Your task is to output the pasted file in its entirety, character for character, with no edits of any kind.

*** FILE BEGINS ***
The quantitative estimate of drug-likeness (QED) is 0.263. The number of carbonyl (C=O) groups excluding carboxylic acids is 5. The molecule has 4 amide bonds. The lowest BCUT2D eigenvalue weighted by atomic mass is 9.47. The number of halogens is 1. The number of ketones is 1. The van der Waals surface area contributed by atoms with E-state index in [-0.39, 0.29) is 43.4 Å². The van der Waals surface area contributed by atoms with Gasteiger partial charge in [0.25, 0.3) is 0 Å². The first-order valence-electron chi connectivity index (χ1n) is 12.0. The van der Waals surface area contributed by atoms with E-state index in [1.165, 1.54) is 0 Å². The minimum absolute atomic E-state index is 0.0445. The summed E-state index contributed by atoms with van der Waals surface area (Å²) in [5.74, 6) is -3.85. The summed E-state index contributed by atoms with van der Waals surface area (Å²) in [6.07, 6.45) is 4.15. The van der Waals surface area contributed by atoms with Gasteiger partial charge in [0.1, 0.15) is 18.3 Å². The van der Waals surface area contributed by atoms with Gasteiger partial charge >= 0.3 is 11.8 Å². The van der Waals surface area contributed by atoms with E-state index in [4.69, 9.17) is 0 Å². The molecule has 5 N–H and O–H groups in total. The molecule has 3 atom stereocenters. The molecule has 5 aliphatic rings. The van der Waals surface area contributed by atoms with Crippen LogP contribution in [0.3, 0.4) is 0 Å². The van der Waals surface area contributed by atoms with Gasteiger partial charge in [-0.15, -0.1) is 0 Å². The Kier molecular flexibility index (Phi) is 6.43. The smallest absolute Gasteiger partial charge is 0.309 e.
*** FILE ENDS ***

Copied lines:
The quantitative estimate of drug-likeness (QED) is 0.263. The number of carbonyl (C=O) groups excluding carboxylic acids is 5. The molecule has 4 amide bonds. The lowest BCUT2D eigenvalue weighted by atomic mass is 9.47. The number of halogens is 1. The number of ketones is 1. The van der Waals surface area contributed by atoms with E-state index in [-0.39, 0.29) is 43.4 Å². The van der Waals surface area contributed by atoms with Gasteiger partial charge in [0.25, 0.3) is 0 Å². The first-order valence-electron chi connectivity index (χ1n) is 12.0. The van der Waals surface area contributed by atoms with E-state index in [1.165, 1.54) is 0 Å². The minimum absolute atomic E-state index is 0.0445. The summed E-state index contributed by atoms with van der Waals surface area (Å²) in [5.74, 6) is -3.85. The summed E-state index contributed by atoms with van der Waals surface area (Å²) in [6.07, 6.45) is 4.15. The van der Waals surface area contributed by atoms with Gasteiger partial charge in [0.1, 0.15) is 18.3 Å². The van der Waals surface area contributed by atoms with Gasteiger partial charge >= 0.3 is 11.8 Å². The van der Waals surface area contributed by atoms with E-state index in [4.69, 9.17) is 0 Å². The molecule has 5 N–H and O–H groups in total. The molecule has 3 atom stereocenters. The molecule has 5 aliphatic rings. The van der Waals surface area contributed by atoms with Crippen LogP contribution in [0.3, 0.4) is 0 Å². The van der Waals surface area contributed by atoms with Gasteiger partial charge in [-0.15, -0.1) is 0 Å². The Kier molecular flexibility index (Phi) is 6.43. The smallest absolute Gasteiger partial charge is 0.309 e.